Casualties of war

People are sharing an image purporting to show 13 children executed by ISIS for watching a football match on television. I did a reverse image search of the image using TinEye.com and found that it actually shows victims of the Sabra and Shatila massacre in Beirut, Lebanon, in 1982.

I have no way of knowing if the story about ISIS is itself true or false, but the use of images from other conflicts does demonstrate how unethical some reporters of news/rumours are.

Last summer I was Mr Unpopular for subjecting alleged photos of destruction in another conflict to the same kind of scrutiny. A few photos which I encountered — said to show Israeli violence during Operation Protective Edge — turned out to be from their confrontations in earlier years or, in a few cases, from other theaters of war.

Mr Unpopular, I suppose, because truth is supposed to be the first casualty of war… in conflicts like this a generic kind of truth is all that’s required. We’re not supposed to quibble about individual truths, as long as the narrative is broadly correct. Hence the BBC got away with reporting a massacre by Assad’s forces in the early days of the Syria war, even when it was demonstrated beyond reasonable doubt that the images they used were from the Iraq war a decade earlier.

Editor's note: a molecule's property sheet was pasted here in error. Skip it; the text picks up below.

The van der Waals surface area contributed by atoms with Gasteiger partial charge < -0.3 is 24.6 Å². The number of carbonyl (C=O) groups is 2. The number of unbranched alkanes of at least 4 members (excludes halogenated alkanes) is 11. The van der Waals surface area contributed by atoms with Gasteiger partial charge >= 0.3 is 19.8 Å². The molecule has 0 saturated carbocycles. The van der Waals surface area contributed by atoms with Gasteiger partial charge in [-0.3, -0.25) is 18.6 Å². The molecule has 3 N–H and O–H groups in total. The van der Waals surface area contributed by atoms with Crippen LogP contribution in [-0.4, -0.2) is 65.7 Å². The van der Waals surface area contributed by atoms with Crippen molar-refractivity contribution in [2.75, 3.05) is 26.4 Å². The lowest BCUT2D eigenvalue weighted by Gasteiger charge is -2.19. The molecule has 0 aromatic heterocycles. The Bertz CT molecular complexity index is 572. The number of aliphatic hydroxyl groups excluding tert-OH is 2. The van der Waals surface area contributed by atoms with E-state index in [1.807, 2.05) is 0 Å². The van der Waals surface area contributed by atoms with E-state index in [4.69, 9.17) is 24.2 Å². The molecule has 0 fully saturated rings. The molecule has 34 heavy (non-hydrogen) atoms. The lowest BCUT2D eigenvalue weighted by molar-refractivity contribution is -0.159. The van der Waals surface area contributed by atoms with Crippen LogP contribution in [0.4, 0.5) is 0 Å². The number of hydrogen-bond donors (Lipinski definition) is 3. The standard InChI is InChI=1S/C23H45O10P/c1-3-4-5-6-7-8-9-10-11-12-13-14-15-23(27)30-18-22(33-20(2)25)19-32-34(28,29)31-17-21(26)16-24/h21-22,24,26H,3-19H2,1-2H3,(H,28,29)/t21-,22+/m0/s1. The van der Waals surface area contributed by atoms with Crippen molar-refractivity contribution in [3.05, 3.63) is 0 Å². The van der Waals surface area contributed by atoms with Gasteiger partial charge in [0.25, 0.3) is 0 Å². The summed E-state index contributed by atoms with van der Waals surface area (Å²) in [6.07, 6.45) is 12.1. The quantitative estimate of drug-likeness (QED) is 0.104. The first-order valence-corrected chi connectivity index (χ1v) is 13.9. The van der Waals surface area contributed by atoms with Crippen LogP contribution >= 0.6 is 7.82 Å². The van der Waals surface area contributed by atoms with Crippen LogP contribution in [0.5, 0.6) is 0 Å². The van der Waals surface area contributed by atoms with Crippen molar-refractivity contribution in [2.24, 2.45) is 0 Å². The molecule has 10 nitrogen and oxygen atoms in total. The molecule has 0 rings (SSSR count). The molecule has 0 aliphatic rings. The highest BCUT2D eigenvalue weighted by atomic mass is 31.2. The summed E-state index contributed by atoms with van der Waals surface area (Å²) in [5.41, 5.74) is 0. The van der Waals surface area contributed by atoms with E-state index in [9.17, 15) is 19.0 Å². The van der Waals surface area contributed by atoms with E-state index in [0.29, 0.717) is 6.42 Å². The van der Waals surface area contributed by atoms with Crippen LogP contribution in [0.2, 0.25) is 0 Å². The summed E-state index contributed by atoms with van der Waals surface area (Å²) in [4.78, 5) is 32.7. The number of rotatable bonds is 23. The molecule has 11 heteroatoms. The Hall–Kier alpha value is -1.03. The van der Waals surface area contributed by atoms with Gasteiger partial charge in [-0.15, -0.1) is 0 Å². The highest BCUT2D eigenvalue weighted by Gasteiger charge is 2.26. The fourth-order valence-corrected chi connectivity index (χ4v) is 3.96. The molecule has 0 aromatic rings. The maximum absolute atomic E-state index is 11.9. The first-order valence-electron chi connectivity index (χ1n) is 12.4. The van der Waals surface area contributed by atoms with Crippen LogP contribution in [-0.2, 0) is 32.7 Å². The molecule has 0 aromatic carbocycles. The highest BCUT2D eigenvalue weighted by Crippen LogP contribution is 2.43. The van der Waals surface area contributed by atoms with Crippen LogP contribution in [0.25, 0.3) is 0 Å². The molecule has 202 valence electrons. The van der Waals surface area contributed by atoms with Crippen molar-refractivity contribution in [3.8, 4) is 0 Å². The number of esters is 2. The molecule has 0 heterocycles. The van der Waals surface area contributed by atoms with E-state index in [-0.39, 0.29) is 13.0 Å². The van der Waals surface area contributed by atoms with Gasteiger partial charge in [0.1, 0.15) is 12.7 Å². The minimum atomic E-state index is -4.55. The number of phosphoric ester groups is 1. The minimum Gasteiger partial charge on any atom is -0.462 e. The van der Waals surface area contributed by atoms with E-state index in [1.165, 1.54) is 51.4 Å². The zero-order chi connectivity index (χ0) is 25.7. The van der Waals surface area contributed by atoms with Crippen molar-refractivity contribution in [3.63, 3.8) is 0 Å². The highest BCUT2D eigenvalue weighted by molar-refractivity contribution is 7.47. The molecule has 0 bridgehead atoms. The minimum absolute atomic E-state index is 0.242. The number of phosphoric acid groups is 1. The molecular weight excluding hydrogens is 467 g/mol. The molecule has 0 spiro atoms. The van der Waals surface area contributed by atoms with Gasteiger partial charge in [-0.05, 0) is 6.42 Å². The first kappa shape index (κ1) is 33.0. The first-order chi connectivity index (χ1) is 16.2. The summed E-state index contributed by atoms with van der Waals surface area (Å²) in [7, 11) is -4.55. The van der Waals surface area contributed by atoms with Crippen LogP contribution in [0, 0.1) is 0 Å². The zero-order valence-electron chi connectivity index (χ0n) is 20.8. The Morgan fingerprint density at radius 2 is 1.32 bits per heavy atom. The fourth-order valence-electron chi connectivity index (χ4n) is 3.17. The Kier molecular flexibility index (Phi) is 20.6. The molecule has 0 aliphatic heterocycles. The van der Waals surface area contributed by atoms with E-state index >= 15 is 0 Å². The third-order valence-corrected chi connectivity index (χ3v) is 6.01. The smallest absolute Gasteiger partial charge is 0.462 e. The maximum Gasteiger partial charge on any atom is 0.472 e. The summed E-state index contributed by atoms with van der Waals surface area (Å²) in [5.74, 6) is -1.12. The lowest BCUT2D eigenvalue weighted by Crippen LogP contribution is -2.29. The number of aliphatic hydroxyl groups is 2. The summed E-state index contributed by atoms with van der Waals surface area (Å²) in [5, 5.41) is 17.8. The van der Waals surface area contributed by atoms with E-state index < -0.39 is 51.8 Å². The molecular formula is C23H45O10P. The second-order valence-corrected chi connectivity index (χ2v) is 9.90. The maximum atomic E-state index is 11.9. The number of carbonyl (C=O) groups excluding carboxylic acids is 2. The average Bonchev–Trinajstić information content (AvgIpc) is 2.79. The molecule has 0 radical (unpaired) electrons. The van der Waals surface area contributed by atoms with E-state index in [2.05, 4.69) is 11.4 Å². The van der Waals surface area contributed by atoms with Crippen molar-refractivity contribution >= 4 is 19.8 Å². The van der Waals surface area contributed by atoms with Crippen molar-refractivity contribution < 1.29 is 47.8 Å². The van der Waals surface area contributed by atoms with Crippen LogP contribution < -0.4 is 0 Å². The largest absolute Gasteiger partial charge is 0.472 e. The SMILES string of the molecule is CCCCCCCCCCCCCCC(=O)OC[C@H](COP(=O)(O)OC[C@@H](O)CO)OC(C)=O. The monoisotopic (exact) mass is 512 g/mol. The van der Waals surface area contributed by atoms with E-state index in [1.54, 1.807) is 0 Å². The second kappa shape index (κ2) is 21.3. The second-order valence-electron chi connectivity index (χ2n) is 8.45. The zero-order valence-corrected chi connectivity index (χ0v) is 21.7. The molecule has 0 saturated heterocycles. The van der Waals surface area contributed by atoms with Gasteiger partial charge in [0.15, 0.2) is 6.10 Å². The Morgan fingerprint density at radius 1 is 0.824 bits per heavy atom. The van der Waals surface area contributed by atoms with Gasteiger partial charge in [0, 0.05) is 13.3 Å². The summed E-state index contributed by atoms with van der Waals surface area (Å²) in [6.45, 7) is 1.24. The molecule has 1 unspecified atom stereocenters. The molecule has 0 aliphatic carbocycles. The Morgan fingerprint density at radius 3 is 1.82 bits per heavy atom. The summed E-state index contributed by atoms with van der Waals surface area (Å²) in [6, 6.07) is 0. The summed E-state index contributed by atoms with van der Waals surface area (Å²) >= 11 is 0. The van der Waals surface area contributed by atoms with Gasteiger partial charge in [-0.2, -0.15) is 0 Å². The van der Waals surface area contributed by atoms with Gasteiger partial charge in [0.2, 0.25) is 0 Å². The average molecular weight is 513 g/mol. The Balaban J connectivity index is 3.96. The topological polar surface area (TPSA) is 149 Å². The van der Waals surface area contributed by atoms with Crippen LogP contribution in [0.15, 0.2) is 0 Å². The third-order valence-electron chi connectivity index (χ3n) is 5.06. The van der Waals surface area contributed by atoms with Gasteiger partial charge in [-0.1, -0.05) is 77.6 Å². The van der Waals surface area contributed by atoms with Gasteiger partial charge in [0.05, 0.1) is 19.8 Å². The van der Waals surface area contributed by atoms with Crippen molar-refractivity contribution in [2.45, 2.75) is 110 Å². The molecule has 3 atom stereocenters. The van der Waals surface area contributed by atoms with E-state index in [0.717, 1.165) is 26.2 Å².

Ever since, the online press has shown no compunction about blurring the lines of reality, being economical with the truth or just being plainly malicious. Last year, dozens of photos were circulated online alleged to show ISIS atrocities — but many of the photos could be easily traced back to their origin, sometimes years earlier, sometimes on different continents. A Mexican woman beheaded by a drug cartel gang was one; a little girl killed during aerial bombardment by Syrian forces was another.

The propaganda used by all sides is used to prepare us for war of some kind. We could all then say that we are excused from probing. But just as the age in which we live provides ever greater opportunities to mislead and be misled (viral emails, retweets and Facebook posts hardly have a parallel in earlier times), so we have technology at our disposal to investigate and challenge the claims of the devious.

Don’t believe everything you read or see. Be prepared to ask difficult questions, even if makes you unpopular — and even if it seems to be against your own interests.1 Warmongers — on all sides — use extreme imagery to generate extreme effects. Many a goodhearted young man has been so repulsed by the suffering of an oppressed people — reaffirmed one hundred times over — by grotesque imagery on a news feed that he has decided to do something. Many a patriotic young soldier — fed a diet of the barbaric deeds of the other — has been led to war in foreign lands against the barbaric enemy of the day.

Truth need not be the first casualty of war in the modern age. We have powerful search algorithms at our disposal with which we can investigate the veracity of an image. We have access to vast databases of all that has been said before. While we may not be able to uncover the motives and intentions of others, we can at least scrutinize their claims.

  1. “Speak the truth event against yourself…”

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